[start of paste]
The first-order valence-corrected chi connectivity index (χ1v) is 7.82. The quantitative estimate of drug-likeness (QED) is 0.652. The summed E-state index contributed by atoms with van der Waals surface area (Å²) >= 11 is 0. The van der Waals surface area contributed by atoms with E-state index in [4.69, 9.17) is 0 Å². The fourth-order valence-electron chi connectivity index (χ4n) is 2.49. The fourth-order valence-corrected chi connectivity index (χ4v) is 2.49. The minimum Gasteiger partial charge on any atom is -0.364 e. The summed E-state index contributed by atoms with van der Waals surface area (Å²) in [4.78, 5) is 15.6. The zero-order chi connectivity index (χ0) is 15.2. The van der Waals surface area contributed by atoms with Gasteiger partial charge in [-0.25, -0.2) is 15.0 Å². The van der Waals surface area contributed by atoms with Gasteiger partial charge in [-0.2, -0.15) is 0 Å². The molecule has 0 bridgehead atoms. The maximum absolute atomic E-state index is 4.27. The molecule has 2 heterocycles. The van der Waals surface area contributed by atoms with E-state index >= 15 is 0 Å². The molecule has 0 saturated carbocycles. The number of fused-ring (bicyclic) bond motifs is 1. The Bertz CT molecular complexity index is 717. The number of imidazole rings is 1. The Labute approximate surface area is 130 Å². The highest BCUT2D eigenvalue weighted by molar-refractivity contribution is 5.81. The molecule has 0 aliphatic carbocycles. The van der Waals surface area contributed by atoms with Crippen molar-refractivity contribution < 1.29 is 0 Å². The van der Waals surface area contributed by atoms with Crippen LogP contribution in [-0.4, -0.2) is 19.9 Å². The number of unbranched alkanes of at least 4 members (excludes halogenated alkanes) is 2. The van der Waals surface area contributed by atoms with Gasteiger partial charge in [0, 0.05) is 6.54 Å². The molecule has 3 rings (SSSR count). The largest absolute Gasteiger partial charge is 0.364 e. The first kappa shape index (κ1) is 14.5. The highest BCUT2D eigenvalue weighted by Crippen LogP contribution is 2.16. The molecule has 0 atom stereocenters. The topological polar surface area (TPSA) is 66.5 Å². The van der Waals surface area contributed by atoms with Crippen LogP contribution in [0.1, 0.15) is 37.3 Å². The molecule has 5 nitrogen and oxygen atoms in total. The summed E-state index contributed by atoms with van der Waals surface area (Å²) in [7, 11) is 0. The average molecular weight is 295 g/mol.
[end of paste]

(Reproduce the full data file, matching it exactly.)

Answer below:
The first-order valence-corrected chi connectivity index (χ1v) is 7.82. The quantitative estimate of drug-likeness (QED) is 0.652. The summed E-state index contributed by atoms with van der Waals surface area (Å²) >= 11 is 0. The van der Waals surface area contributed by atoms with E-state index in [4.69, 9.17) is 0 Å². The fourth-order valence-electron chi connectivity index (χ4n) is 2.49. The fourth-order valence-corrected chi connectivity index (χ4v) is 2.49. The minimum Gasteiger partial charge on any atom is -0.364 e. The summed E-state index contributed by atoms with van der Waals surface area (Å²) in [4.78, 5) is 15.6. The zero-order chi connectivity index (χ0) is 15.2. The van der Waals surface area contributed by atoms with Gasteiger partial charge in [-0.25, -0.2) is 15.0 Å². The van der Waals surface area contributed by atoms with Gasteiger partial charge in [-0.2, -0.15) is 0 Å². The molecule has 0 bridgehead atoms. The maximum absolute atomic E-state index is 4.27. The molecule has 2 heterocycles. The van der Waals surface area contributed by atoms with E-state index >= 15 is 0 Å². The molecule has 0 saturated carbocycles. The number of fused-ring (bicyclic) bond motifs is 1. The Bertz CT molecular complexity index is 717. The number of imidazole rings is 1. The Labute approximate surface area is 130 Å². The highest BCUT2D eigenvalue weighted by molar-refractivity contribution is 5.81. The molecule has 0 aliphatic carbocycles. The van der Waals surface area contributed by atoms with Crippen molar-refractivity contribution < 1.29 is 0 Å². The van der Waals surface area contributed by atoms with Crippen LogP contribution in [-0.4, -0.2) is 19.9 Å². The number of unbranched alkanes of at least 4 members (excludes halogenated alkanes) is 2. The van der Waals surface area contributed by atoms with Gasteiger partial charge in [0, 0.05) is 6.54 Å². The molecule has 3 rings (SSSR count). The largest absolute Gasteiger partial charge is 0.364 e. The first kappa shape index (κ1) is 14.5. The highest BCUT2D eigenvalue weighted by Crippen LogP contribution is 2.16. The molecule has 0 atom stereocenters. The topological polar surface area (TPSA) is 66.5 Å². The van der Waals surface area contributed by atoms with Crippen LogP contribution in [0.1, 0.15) is 37.3 Å². The molecule has 5 nitrogen and oxygen atoms in total. The summed E-state index contributed by atoms with van der Waals surface area (Å²) in [7, 11) is 0. The average molecular weight is 295 g/mol.